Thanks to my blogging friend, Imani, for Freedom Friday. This year for Black History Month, I chose to use my four Freedom Fridays in February to share excerpts from Hubby’s published memoirs, “The Son of A Sharecropper Achieves the American Dream.”
Last week, I posted Part 1 of this four-part series and, as promised, this week I share excerpts from the book about his early childhood.
Childhood in The Big House
“Shortly after my birth, the plantation owner acquired some additional land and a 13-room house from a white man named Mr. Morris. This was the largest house on the plantation and my grandfather was asked to move his family into it. We called it the “Big House.” Even though we had no indoor plumbing, this house was far better than other sharecropper homes, which were basically two or three-room shacks. They had roofs made of corrugated tin, and the floorboards had enough space between them that you could see the dogs and chickens running under the house.
On Christmas Eve all the sharecropping families who lived on the Ralston Plantation would gather on the boss man’s front lawn and wait for his wife, Miss Blanche, to hand out gift bags to each family. The children got a brown bag with one orange, one apple, several loose pieces of rock candy, and mixed nuts in the shell. We didn’t get any toys. This may seem like nothing to the average person, but when you were as poor as we children were, growing up in the south during what I call “the second phase of slavery,” a present like this was a big deal.
When I was six or seven years old my mother married L.C. Childress, who became my stepfather.
I had mixed feelings about him, I knew he wasn’t my biological father, but I loved this man who was there for me when I needed a father figure in my life. Maybe he wasn’t the perfect father, but he did the best he knew how, and for that I am ever grateful to him.
He wasn’t an educated man, but he was hard-working and modestly artistic. He built me a wagon made of wood and taught me how to make wooden tee toddlers and tractors from hay baling wire.
My mother and stepfather had to work in the fields gathering the crops so my sister Shirley and I had to take turns babysitting the younger children. She would go to school one day while I did the baby-sitting, and the next day we switched. I was in the fourth grade at the time. At the end of the school year she graduated to the next grade and I was left behind. We were told that I needed a minimum number of days to graduate. My sister qualified on the number and I was one day short. This was devastating to me. As a result, I was always one grade behind my age group in school.
When I was about 9 or 10 years old, something unusual happened. A group of white people came to my elementary school. All of the students were asked to stand in line and give blood. Many years later, I learned they were from the Mississippi Department of Health.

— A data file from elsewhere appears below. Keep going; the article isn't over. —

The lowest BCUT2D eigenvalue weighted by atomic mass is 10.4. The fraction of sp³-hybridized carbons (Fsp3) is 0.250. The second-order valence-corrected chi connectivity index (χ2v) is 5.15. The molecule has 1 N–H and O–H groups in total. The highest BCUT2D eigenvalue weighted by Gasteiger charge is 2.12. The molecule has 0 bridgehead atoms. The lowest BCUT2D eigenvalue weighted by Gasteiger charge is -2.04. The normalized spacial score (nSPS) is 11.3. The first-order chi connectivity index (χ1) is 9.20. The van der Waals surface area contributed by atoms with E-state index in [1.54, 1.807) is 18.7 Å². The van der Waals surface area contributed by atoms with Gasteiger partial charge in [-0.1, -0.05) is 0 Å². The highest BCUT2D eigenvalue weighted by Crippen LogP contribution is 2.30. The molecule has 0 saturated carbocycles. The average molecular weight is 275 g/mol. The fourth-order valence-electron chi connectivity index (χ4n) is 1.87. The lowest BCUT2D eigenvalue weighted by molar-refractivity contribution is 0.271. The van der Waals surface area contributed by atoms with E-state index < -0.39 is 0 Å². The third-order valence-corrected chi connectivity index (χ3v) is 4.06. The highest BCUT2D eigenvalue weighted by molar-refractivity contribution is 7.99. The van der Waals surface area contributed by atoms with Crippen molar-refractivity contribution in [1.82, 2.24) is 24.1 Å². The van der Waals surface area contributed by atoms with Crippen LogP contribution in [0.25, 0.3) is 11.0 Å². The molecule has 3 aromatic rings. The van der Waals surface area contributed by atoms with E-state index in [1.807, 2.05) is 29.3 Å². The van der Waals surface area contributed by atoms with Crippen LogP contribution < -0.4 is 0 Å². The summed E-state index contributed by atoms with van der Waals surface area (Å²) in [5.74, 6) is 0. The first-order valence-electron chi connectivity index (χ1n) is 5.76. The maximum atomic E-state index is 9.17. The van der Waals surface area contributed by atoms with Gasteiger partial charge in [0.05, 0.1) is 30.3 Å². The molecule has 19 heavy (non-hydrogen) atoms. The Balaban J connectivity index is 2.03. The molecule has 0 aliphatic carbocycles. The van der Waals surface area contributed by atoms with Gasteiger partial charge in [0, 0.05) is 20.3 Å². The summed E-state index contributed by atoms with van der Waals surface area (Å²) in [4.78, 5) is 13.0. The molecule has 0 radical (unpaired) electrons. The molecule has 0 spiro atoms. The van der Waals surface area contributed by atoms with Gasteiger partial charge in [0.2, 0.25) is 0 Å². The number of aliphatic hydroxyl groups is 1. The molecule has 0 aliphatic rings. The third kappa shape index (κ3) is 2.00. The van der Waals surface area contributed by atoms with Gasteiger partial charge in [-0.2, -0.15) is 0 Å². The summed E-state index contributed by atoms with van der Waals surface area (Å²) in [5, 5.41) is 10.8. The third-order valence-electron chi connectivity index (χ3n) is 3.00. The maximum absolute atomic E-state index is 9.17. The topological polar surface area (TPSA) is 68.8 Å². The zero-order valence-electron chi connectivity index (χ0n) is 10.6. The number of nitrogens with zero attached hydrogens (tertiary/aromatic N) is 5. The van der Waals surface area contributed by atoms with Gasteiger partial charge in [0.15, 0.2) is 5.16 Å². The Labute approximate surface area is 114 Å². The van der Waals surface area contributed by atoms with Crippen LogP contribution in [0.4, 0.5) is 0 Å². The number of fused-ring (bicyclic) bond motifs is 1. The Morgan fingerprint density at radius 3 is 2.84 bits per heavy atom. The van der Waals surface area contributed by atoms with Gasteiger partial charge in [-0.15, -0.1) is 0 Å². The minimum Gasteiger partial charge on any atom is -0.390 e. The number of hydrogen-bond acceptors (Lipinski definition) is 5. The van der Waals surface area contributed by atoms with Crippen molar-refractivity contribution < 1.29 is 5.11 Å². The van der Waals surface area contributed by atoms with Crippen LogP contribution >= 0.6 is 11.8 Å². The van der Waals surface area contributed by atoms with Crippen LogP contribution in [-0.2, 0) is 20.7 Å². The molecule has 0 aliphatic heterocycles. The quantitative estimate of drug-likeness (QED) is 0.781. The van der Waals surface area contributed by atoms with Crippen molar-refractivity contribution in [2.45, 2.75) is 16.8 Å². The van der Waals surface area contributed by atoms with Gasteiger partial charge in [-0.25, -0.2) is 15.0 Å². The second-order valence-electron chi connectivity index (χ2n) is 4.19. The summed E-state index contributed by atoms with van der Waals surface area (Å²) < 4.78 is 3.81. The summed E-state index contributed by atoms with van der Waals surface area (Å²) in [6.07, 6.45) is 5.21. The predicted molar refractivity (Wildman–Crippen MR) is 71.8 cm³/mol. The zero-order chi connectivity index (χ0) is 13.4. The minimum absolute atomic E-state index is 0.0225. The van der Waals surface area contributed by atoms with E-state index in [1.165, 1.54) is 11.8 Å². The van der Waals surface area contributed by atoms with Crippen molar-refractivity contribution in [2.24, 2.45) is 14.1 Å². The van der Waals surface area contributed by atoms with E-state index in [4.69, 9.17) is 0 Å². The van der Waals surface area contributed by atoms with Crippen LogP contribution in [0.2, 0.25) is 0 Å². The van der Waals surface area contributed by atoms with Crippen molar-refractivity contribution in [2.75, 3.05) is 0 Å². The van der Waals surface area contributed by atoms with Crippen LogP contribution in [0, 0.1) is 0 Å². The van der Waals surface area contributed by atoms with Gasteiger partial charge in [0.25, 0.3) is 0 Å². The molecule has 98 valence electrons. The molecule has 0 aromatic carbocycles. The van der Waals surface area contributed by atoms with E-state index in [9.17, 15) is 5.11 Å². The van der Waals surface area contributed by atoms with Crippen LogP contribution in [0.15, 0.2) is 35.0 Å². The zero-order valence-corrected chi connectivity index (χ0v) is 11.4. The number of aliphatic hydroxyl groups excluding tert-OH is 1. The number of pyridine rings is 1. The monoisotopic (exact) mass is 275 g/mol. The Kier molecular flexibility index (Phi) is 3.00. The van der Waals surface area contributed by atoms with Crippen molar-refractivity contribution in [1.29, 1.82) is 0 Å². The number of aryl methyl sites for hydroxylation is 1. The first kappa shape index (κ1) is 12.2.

Approximately two weeks following their visit, we received a letter stating that my mother and I had to report for treatment in Meridian, Mississippi. A special bus picked us up in Coahoma along with a number of other people, some familiar and others I had never seen. I was scared to death. My mother tried to explain by telling me I had “bad blood.” I sill did not understand why we were on this old raggedy bus to a town I had never heard of. What was this bad blood?
We traveled all that day. It was a traumatic experience. At days end we finally arrived at an old decommissioned army base. They gave me two sheets, a pillowcase, and a blanket. I was a 9-year-old living in a large army barrack without my mother or any other family member. A situation like this was ripe for a young kid to be molested. Thank God it didn’t happen to me.
I was really afraid when they took me to the infirmary. They had me sit on a clinic stool, lay my head on the table, and gave me a spinal tap and lollipop.
One week later, we were on the same raggedy bus heading home. I learned that my mother’s test came out negative. She didn’t have to take those shots. How could a nine-year-old who was not sexually active have “bad blood”? Where did I get this “bad blood”? What did these white people do to me? Was I part of some type of Tuskegee experiment? Since then, there have been times when my blood tests have been positive. Other times, they have been negative.
My early “bad blood” experience has never been explained. I pray that I was not part of some nefarious experiment by our government.
In next Friday’s post, I will share HIS STORY about COMING OF AGE IN COAHOMA
6 thoughts on “Freedom Friday – Black History Month: Part 2”
I am blown away from these experiences… You have touched my heart. 💖
Hi Yvonne, I am so glad you are using “Hubbies” Book for Black History Month. I have read it 3 times and it has lead me on a crusade to read other books to educate myself on such an important topic. For all people. I am now reading “Coming of Age in Mississippi” by Anne Moody. Happy Valentines Day 🙂
Thank you, Cebby. I have not read Coming of Age in Mississippi, but will definitely add to my reading list.